For Patrick Evans, a simple mantra of applying himself in his work has led to great results in his budding journalism career.
Patrick is currently Content Coordinator for Good Education, and hopes to one day start his own publication.
Here is his profile…
Name: Patrick Evans
Course: Bachelor of Journalism
Year graduated: 2016
Current position: Content Coordinator at Good Education Group
What was it like breaking into the industry? Was it more ‘who you know’ than ‘what you know’?
In my second year at Monash a friend recommended me for some part-time work as a content writer for a property company. This proved extremely valuable, as I was able to get industry experience while I was still studying and bolster my CV when I started looking for a job after graduating.
What is a ‘day in the life’ of your current role?
It often varies but a regular day could include anything from proofreading client material, analysing data, uploading blogs, drafting media releases as part of a PR campaign for one of our books, writing video scripts for our app and producing articles for external publications.
What was a key lesson you learnt at Monash that translated into your workplace?
From early on we were always told that you got out what you put in. This was apparent in a variety of ways, from procuring information from sources for news stories to trying to find work placements. The same principle applies in the workforce; the more you apply yourself, the better the results will be.
If you could go back and do your degree again, is there anything you’d change? Subject choice? Time management? Internships?
I would probably have broadened my horizons when it came to seeking work placement and internships. I completed my work placement at the Seymour Telegraph, a small newspaper about half an hour from the town where I grew up, and didn’t really try to get experience at a major daily or metropolitan paper. I would have liked some exposure to that type of environment, but having said that, I really enjoyed my time at Seymour and ending up working there after graduation, so it was a good result.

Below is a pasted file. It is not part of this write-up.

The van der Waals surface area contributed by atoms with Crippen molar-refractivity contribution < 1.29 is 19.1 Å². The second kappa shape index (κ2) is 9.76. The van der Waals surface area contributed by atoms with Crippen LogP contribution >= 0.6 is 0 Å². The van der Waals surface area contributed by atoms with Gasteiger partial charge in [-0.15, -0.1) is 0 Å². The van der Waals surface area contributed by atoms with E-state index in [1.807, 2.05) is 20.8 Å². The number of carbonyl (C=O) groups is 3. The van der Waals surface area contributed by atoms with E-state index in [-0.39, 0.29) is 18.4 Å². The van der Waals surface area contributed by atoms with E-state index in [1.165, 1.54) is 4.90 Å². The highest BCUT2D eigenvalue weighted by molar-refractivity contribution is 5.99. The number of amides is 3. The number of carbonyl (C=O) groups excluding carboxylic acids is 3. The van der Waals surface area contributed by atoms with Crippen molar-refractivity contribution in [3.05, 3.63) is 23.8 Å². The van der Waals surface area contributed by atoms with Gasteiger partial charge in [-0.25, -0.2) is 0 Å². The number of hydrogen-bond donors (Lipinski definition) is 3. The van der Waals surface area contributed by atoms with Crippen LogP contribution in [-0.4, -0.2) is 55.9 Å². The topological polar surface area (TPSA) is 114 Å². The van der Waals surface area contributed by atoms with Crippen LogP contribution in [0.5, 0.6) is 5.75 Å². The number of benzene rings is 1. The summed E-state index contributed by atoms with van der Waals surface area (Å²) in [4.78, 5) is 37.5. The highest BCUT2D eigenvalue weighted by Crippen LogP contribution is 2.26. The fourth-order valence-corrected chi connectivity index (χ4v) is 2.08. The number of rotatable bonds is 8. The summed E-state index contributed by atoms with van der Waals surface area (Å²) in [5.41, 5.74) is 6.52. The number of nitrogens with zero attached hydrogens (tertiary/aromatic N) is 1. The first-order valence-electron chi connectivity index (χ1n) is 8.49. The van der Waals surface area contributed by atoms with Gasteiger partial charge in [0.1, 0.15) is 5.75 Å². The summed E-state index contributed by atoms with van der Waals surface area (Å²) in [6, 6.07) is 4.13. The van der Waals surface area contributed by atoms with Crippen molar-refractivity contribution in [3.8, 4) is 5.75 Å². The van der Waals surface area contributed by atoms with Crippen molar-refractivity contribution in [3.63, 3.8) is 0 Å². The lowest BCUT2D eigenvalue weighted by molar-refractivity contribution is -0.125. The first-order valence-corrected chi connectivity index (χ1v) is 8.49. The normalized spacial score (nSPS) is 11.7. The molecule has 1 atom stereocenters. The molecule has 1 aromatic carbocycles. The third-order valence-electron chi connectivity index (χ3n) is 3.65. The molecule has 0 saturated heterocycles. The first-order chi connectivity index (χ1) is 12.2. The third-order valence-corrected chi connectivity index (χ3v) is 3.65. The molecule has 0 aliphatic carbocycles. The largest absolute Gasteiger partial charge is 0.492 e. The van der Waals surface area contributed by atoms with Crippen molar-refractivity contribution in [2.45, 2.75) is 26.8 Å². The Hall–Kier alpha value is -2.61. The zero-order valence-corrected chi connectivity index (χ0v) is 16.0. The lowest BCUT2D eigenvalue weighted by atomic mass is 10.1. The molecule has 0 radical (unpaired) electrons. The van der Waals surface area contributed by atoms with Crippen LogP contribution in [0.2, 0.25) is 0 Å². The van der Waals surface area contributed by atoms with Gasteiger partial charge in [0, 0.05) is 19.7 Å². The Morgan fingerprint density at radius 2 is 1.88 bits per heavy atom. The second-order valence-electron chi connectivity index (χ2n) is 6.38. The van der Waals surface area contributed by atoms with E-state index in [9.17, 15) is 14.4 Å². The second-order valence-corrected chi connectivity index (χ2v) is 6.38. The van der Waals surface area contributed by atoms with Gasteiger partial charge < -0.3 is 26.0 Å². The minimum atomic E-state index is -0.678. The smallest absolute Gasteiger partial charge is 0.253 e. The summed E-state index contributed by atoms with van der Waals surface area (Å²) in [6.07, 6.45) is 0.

What skill (or skills) would you recommend aspiring journos acquire before getting into the industry?
A sound digital skill set is vital in the current media landscape but so too is the ability to deal with people. Soft skills like communication and problem solving are very important no matter what industry you are in, and journalism is no exception. Get used to talking to people, asking questions and listening.
When you were a child, what was your dream job?
I wanted to be an author from a young age and when I got a bit older I aspired to be a key figure in the AFL media.
What is your dream job now?
Honestly, I’m not 100 per cent sure. I really enjoy various elements of the media industry, including traditional journalism, communications, PR and marketing. At some stage, I think I would like to have my own publication and produce content that I’m passionate about.
Who do you look up to most in the industry?
I always looked up to Mike Sheahan and was further impressed when he gave a guest lecture to my digital reporting class at Monash. He spoke about how he preferred to write stories about what players did on the field rather than off it, something I agreed with as a prospective journalist and consumer of the football media.
Have you kept in touch with any of your fellow alumni?
I have crossed paths with several of my fellow alumni but probably not as often as I would like.
Do you follow any sports teams?
I am a big fan of sport in general but AFL is number one for me. My mum is from Geelong, so I follow the Cats.
What’s your coffee order?